The Alliance For Rights – Africa Towards Disability Inclusion (ARADI)
2 November 2018
Down Syndrome South Africa (DSSA) is non-governmental, non-profit organisation formed in 1986 as the national umbrella body and parent advocacy group for the Constitutional rights of persons with Down syndrome and other intellectual disabilities.
DSSA is affiliated to the Africa Disability Alliance (ADA) through the Africa Down Syndrome Network (ADSN).
The ARADI (Alliance for Rights – Africa Towards Disability Inclusion) is a continental strategy that is aimed to support CSOs participation and contribution to the African Union (AU) to enable 13 Pan-African Disability Federations (PADFs) and 14 Youth CSOs to promote the importance of disability rights using the AU’s Africa Charter on Human and People’s Rights, also known as the Africa Disability Protocol (ADP) and the Model Disability Law (MDL). The focus of the ARADI project is to lead AU member countries towards the adoption and ratification of the Africa Disability Protocol (ADP).
ADA’s role includes supporting high-level advocacy for the ratification and implementation of the Africa Disability Protocol. In 2009 the African Union established a working group on Older Persons and Persons with Disabilities. The purpose of the working group was to prepare a draft protocol and is premised on the United Nations Convention on the Rights of Persons with Disabilities (UNCRPD) but with a focus on issues specifically related to Africa.
Why the need for an Africa Disability Protocol?
- Existing AU treaties and rulings fall short of the minimum standards of the UNCRPD
- Most existing frameworks follow the charity model by referring to the needs of persons with disabilities rather than their rights
- Persons with disabilities are closely linked to older persons
- The language in other instruments are inappropriate (e.g. handicapped, challenged)
- Litigation tends to be ineffective
- Despite more than 50% of AU member states having signed the UNCRPD very few explicitly provide for constitutional protection on the grounds of disability and even fewer have any form of disability legislation.
The final draft of the Africa Disability Protocol was adopted at the African Union (AU) Assembly of the African Head of States and Governments in Addis Ababa on the 31st January 2018. 15 AU member countries are needed to adopt the protocol before it becomes an official AU document.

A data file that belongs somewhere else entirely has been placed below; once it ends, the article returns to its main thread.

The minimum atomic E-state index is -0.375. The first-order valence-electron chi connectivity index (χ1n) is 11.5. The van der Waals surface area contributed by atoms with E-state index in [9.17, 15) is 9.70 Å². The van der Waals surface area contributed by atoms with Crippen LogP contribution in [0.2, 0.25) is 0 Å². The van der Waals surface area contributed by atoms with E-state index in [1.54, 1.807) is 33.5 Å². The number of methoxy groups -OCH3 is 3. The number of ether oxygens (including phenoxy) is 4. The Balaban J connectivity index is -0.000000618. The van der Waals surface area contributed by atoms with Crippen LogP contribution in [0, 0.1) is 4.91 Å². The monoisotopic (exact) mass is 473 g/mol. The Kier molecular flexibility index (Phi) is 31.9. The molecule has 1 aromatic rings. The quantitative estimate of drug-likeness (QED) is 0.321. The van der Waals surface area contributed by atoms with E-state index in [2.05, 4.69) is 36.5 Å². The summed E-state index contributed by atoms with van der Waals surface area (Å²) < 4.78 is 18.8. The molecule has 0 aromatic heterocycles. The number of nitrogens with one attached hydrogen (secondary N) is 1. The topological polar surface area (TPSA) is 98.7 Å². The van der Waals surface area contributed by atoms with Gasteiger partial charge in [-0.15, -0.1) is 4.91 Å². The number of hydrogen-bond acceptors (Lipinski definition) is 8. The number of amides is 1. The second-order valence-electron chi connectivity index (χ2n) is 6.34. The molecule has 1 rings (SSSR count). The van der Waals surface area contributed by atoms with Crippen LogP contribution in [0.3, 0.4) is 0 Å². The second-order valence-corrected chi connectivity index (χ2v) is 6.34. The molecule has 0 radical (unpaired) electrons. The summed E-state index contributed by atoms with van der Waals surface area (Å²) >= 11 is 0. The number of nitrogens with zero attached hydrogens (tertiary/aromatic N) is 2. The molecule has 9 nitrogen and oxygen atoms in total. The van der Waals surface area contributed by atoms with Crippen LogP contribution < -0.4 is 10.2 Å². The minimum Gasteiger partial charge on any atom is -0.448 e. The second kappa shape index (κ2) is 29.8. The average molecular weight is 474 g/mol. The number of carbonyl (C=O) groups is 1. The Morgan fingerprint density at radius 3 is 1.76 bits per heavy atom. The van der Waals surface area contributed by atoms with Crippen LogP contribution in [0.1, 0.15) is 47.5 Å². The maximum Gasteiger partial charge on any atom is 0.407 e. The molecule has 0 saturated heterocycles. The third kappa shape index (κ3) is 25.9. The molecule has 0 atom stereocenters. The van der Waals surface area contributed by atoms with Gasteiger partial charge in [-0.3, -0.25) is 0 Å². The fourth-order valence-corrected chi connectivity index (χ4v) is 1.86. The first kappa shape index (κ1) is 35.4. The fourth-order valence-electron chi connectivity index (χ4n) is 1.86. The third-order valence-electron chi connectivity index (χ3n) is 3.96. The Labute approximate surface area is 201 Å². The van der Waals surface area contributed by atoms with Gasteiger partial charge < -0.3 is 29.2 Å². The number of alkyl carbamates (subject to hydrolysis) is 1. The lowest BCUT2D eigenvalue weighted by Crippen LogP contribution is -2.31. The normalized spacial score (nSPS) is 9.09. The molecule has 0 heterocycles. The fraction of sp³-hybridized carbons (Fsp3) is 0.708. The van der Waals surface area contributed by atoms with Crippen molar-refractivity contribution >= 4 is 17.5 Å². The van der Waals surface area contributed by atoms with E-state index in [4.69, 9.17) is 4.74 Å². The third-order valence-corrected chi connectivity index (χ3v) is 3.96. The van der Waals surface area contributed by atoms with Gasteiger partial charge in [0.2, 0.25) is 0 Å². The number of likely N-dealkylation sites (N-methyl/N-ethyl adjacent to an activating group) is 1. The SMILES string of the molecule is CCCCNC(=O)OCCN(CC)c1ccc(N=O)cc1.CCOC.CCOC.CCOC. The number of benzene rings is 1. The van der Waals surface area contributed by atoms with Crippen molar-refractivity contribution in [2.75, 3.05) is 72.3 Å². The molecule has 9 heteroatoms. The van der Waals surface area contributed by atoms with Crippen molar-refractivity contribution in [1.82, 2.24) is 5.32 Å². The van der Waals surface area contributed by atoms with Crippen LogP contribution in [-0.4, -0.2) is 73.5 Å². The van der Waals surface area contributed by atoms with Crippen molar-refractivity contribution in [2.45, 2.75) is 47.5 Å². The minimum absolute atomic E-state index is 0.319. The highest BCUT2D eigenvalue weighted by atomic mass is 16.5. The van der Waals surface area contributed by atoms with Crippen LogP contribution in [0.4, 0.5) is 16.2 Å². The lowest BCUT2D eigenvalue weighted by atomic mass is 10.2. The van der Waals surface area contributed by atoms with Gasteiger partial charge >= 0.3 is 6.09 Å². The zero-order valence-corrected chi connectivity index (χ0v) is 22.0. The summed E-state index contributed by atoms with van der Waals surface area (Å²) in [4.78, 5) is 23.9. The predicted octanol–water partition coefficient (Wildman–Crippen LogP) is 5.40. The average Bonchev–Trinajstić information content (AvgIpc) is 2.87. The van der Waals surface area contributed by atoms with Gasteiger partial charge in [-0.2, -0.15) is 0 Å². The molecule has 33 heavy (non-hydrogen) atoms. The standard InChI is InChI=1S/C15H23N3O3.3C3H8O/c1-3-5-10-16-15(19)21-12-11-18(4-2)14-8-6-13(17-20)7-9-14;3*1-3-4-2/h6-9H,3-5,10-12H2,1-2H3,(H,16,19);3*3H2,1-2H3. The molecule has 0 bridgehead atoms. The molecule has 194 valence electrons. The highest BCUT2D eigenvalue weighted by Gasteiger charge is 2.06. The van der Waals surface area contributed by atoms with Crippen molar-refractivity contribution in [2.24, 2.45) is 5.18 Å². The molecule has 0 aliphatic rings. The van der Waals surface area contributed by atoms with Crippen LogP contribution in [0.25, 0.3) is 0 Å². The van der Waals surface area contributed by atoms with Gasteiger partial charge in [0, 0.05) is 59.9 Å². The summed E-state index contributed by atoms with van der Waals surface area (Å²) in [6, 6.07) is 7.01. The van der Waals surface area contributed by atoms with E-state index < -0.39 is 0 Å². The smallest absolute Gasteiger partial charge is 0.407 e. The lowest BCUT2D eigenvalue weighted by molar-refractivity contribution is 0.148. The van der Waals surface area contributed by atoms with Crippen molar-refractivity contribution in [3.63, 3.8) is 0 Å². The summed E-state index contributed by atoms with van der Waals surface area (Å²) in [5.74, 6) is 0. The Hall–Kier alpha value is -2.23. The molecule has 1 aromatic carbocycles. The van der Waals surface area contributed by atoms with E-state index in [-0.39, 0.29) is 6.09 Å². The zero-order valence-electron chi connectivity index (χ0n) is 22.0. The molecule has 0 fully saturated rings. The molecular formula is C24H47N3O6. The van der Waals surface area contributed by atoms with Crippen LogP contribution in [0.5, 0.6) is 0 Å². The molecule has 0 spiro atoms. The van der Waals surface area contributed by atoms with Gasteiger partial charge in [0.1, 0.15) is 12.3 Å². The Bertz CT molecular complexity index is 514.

The sad reality in South Africa and other African countries is that children born with Down syndrome are perceived to be a curse brought upon by the ancestors and therefore need to be thrown into rivers or hidden from society.
DSSA through the Africa Down Syndrome Network is working towards mobilizing Government and other disability organizations to engage them in advocating for the adoption and ratification of the Africa Disability Protocol. In August 2018 Southern Regional delegates from various disability organisations including DSSA met in Mauritius to sign the Mauritius Declaration calling on the Southern Regional Governments to sign and ratify the protocol.
The South African National Department of Social Development is leading the process for ratification through cabinet and has already received the signed Presidential Minutes.
In the spirit of Disability Rights Awareness Month 2018 – “A Disability Inclusive, Barrier Free South Africa 2030” and in honour of the centenary of the late Mr Nelson Mandela and Albertina Sisulu, DSSA calls upon all governance structures and Cabinet to approve the Africa Disability Protocol. If South Africa is to move towards a disability inclusive and barrier free society by 2030 what better way to show commitment than by South Africa becoming the first country in signing and ratifying the Africa Disability Protocol.
National Executive Director
Down Syndrome South Africa